We’ve covered three of the biggest social media platforms already (Facebook, Twitter, and Pinterest), but have only begun to scratch the surface of possibilities when it comes to meeting potential readers and building relationships as you provide value to their lives. Remember how we said to focus on a few places and do them well? Interaction takes time and that time could be spent writing your next masterpiece, making balance critical when it comes to a social media strategy.
However, different audiences tend to gravitate toward different social media formats, so remember, the key is to find where your ideal reader spends time and go there. Also keep in mind the return on your investment of time and how a specific platform reflects on your branding as an author. If you are a professional speaker on a topic, the business-like interactions of LinkedIn might be best. But if you write dystopian tales or fantasy that appeals to a younger audience, SnapChat or Instagram are more likely to be populated by your ideal reader.
I personally have accounts on most of the available social media platforms in order to have a basic presence and a biography section that points back to my website in case potential readers try to find me there. However, I don’t interact as much on many of those networks and am not as familiar with their current features. My goal in this section is to give you an overview of the possibilities and let you dig deeper on your own by studying what others are doing in those arenas.
Tool #1: Try Linked In for professional connections, especially if you do freelance non-fiction work or are building a platform as an expert in a non-fiction topic. A basic account includes a resume of past and current work while allowing your connections to personally endorse your particular skills. I simply feed my latest blog post into my account to show a minimum of activity and let potential connections see what I have to offer. However, I’ve heard of others who use their connections to find opportunities for work or collaborate ideas. There is a business account (or “company page”) option that opens up possibilities to showcase a particular product or service, target select audiences, and even create advertisements or sponsored content.
Tool #2: Be prepared to be highly searchable with Google+. In a day where “Google” has become a verb thanks to the popular search engine, one could assume that a Google+ account would yield more “Google juice” in search results to help with discoverability. Beyond a basic profile filled with a typical biography and website link, there lies a social media format where I feed my latest blog post in to maintain a presence. Similar to several Twitter-like features, you find people to follow and add them to various customizable circles like family, acquaintances, work contacts, editors, fellow genre writers, and so on. Those circles, similar to Twitter’s lists, allow you to filter your feed down to the relevant posts. Similar to Facebook’s “like” button on a post, here you give the post a “+” to add your vote of approval. As expected, there’s a powerful search feature to find conversations and people.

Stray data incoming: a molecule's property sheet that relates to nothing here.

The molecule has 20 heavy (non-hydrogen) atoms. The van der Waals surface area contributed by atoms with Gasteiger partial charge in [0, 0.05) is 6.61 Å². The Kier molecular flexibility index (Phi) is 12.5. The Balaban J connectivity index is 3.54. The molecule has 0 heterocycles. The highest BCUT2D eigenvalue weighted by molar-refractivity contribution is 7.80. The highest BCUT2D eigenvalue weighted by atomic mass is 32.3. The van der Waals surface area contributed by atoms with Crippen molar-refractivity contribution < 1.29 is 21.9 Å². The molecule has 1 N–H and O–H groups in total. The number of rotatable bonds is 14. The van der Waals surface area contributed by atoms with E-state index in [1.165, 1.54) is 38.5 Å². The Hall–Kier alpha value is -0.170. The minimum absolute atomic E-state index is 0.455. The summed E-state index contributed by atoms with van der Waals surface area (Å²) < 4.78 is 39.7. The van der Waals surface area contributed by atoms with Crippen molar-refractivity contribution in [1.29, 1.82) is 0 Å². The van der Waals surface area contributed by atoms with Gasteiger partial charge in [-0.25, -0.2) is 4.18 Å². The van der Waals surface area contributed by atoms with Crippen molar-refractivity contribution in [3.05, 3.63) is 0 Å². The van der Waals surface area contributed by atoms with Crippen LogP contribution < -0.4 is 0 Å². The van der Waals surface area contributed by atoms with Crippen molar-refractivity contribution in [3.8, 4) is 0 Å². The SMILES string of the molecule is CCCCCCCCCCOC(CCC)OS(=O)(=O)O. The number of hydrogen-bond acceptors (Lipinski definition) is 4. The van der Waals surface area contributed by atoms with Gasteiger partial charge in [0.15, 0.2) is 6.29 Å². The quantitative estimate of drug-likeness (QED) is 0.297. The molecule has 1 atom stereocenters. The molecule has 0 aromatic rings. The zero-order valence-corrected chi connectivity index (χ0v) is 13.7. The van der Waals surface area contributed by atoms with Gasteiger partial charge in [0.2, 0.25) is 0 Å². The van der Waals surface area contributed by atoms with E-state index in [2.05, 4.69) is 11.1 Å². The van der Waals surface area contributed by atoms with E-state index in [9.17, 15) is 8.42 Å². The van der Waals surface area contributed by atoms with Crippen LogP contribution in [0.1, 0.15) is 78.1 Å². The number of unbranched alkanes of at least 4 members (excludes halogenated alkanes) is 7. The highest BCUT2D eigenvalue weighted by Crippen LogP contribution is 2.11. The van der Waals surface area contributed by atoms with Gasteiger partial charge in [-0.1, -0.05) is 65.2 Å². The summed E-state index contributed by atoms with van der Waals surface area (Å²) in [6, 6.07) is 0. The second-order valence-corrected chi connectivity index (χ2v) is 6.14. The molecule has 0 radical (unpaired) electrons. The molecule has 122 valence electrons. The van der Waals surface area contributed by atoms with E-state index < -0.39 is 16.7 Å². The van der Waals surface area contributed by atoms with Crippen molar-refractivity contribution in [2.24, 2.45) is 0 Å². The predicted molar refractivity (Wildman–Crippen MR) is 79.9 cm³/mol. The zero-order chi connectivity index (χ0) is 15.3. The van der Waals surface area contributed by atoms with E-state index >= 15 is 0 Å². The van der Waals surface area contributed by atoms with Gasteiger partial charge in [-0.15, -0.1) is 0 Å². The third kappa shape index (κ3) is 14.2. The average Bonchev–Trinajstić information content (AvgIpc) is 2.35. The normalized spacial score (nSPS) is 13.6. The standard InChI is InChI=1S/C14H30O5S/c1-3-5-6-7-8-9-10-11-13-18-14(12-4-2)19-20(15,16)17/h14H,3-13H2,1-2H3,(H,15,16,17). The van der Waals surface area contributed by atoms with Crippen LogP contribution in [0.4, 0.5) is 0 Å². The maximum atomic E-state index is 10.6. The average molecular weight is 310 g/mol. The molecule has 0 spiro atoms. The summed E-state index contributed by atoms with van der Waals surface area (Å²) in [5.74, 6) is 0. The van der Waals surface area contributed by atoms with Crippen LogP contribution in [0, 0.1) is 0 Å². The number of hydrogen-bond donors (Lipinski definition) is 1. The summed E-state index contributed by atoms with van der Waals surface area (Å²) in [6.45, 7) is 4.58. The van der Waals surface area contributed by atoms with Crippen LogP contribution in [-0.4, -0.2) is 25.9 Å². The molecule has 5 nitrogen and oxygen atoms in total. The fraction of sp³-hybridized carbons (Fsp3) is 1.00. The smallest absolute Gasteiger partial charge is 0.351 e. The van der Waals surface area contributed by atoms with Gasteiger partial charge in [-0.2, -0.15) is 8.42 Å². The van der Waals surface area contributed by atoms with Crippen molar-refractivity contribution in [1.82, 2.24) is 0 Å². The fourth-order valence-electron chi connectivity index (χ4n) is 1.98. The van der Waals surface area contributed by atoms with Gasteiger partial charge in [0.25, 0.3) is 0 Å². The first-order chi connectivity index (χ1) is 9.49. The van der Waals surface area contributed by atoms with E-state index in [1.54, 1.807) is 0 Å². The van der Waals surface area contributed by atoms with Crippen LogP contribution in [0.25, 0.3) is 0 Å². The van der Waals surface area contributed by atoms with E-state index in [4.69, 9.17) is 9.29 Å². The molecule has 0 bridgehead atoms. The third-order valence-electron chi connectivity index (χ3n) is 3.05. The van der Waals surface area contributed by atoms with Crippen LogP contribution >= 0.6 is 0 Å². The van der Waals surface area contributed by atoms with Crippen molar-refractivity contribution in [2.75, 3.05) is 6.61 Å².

One unique feature of Google+ is the video chat room or Hangouts section. You can join existing public Hangouts or schedule one by invitation only. My publisher’s marketing representative has tried using a Hangout for a one-on-one consultation with an author, as a way to do a teaching session with multiple authors at once, and even as a meet-several-of-our-authors gathering with a book club. Since Google owns YouTube, it is possible to do a Hangout Live with the recording automatically saved as a video on YouTube. Even if no one came to watch the Hangout while it was live, you could use this feature to a easily record and upload teaching or training videos that could then be shared and promoted elsewhere.
Tool #3: Let your pictures do the talking through Instagram. In a super-speed culture of microscopic attention spans, this platform relies completely on images first and less on the words and hashtags to follow. While other platforms display your words first with a picture below, Instagram is one big square picture with the words as an afterthought so photo editor applications become even more important, especially those that allow you to create a “layout” with multiple photos into a collage, apply filters, or even add words. Numerous and highly-creative hashtags are strongly encouraged so watch how others use this platform to send their message. Posts made on Instagram can instantly be shared to your Facebook or Twitter accounts making it easy to update numerous places at once with a powerful picture. There is also a new “My Story” feature where you create a super-short video or photo montage that disappears after a day.